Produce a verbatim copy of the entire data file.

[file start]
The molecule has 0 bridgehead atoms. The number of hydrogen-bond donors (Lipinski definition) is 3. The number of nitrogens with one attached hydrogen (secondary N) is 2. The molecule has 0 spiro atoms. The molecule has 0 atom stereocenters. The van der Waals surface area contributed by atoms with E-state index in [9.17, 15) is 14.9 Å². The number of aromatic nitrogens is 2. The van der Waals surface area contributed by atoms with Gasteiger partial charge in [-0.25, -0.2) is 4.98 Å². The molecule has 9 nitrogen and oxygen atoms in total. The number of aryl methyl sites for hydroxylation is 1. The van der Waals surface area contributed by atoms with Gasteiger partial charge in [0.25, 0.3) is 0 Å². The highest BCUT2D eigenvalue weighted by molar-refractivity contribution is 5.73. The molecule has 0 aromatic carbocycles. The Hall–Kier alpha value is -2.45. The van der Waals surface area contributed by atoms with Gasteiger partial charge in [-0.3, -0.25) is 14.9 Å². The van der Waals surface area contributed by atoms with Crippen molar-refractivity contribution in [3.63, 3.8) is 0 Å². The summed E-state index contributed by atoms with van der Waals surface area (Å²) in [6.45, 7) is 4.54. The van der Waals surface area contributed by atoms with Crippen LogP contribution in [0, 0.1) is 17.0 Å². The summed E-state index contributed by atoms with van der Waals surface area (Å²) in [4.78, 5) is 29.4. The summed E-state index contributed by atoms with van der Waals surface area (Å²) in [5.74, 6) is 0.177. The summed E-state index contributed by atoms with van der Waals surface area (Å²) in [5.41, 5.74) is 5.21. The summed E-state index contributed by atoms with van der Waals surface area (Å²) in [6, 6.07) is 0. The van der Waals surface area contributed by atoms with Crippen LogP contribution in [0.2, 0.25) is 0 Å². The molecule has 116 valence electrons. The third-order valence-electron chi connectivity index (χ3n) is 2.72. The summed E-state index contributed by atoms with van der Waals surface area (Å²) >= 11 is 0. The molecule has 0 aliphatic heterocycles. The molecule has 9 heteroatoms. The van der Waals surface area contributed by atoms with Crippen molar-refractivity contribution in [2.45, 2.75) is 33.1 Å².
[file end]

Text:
The molecule has 0 bridgehead atoms. The number of hydrogen-bond donors (Lipinski definition) is 3. The number of nitrogens with one attached hydrogen (secondary N) is 2. The molecule has 0 spiro atoms. The molecule has 0 atom stereocenters. The van der Waals surface area contributed by atoms with E-state index in [9.17, 15) is 14.9 Å². The number of aromatic nitrogens is 2. The van der Waals surface area contributed by atoms with Gasteiger partial charge in [-0.25, -0.2) is 4.98 Å². The molecule has 9 nitrogen and oxygen atoms in total. The number of aryl methyl sites for hydroxylation is 1. The van der Waals surface area contributed by atoms with Gasteiger partial charge in [0.25, 0.3) is 0 Å². The highest BCUT2D eigenvalue weighted by molar-refractivity contribution is 5.73. The molecule has 0 aromatic carbocycles. The Hall–Kier alpha value is -2.45. The van der Waals surface area contributed by atoms with Gasteiger partial charge in [-0.3, -0.25) is 14.9 Å². The van der Waals surface area contributed by atoms with Crippen molar-refractivity contribution in [3.63, 3.8) is 0 Å². The summed E-state index contributed by atoms with van der Waals surface area (Å²) in [6.45, 7) is 4.54. The van der Waals surface area contributed by atoms with Crippen LogP contribution in [0, 0.1) is 17.0 Å². The summed E-state index contributed by atoms with van der Waals surface area (Å²) in [4.78, 5) is 29.4. The summed E-state index contributed by atoms with van der Waals surface area (Å²) in [5.74, 6) is 0.177. The summed E-state index contributed by atoms with van der Waals surface area (Å²) in [5.41, 5.74) is 5.21. The summed E-state index contributed by atoms with van der Waals surface area (Å²) in [6, 6.07) is 0. The van der Waals surface area contributed by atoms with Crippen LogP contribution in [0.2, 0.25) is 0 Å². The molecule has 116 valence electrons. The third-order valence-electron chi connectivity index (χ3n) is 2.72. The summed E-state index contributed by atoms with van der Waals surface area (Å²) >= 11 is 0. The molecule has 0 aliphatic heterocycles. The molecule has 9 heteroatoms. The van der Waals surface area contributed by atoms with Crippen molar-refractivity contribution in [2.45, 2.75) is 33.1 Å².